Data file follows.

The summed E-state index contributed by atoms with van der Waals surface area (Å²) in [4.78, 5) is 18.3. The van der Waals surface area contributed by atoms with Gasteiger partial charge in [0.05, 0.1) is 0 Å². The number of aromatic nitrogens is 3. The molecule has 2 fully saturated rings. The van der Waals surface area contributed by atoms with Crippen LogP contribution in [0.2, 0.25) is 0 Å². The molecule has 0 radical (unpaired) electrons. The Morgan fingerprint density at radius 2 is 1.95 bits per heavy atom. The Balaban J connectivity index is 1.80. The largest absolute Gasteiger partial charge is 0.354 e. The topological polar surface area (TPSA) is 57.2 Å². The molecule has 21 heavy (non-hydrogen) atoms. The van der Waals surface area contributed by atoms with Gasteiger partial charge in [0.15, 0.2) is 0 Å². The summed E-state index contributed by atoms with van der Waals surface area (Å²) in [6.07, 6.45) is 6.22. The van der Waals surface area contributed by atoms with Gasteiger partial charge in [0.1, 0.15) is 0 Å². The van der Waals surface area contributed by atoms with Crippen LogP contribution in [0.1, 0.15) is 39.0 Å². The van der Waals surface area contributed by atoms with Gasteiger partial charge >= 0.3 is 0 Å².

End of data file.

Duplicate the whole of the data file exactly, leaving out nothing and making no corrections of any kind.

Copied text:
The summed E-state index contributed by atoms with van der Waals surface area (Å²) in [4.78, 5) is 18.3. The van der Waals surface area contributed by atoms with Gasteiger partial charge in [0.05, 0.1) is 0 Å². The number of aromatic nitrogens is 3. The molecule has 2 fully saturated rings. The van der Waals surface area contributed by atoms with Crippen LogP contribution in [0.2, 0.25) is 0 Å². The molecule has 0 radical (unpaired) electrons. The Morgan fingerprint density at radius 2 is 1.95 bits per heavy atom. The Balaban J connectivity index is 1.80. The largest absolute Gasteiger partial charge is 0.354 e. The topological polar surface area (TPSA) is 57.2 Å². The molecule has 21 heavy (non-hydrogen) atoms. The van der Waals surface area contributed by atoms with Gasteiger partial charge in [0.15, 0.2) is 0 Å². The summed E-state index contributed by atoms with van der Waals surface area (Å²) in [6.07, 6.45) is 6.22. The van der Waals surface area contributed by atoms with Gasteiger partial charge in [0.1, 0.15) is 0 Å². The van der Waals surface area contributed by atoms with Crippen LogP contribution in [0.1, 0.15) is 39.0 Å². The van der Waals surface area contributed by atoms with Gasteiger partial charge >= 0.3 is 0 Å².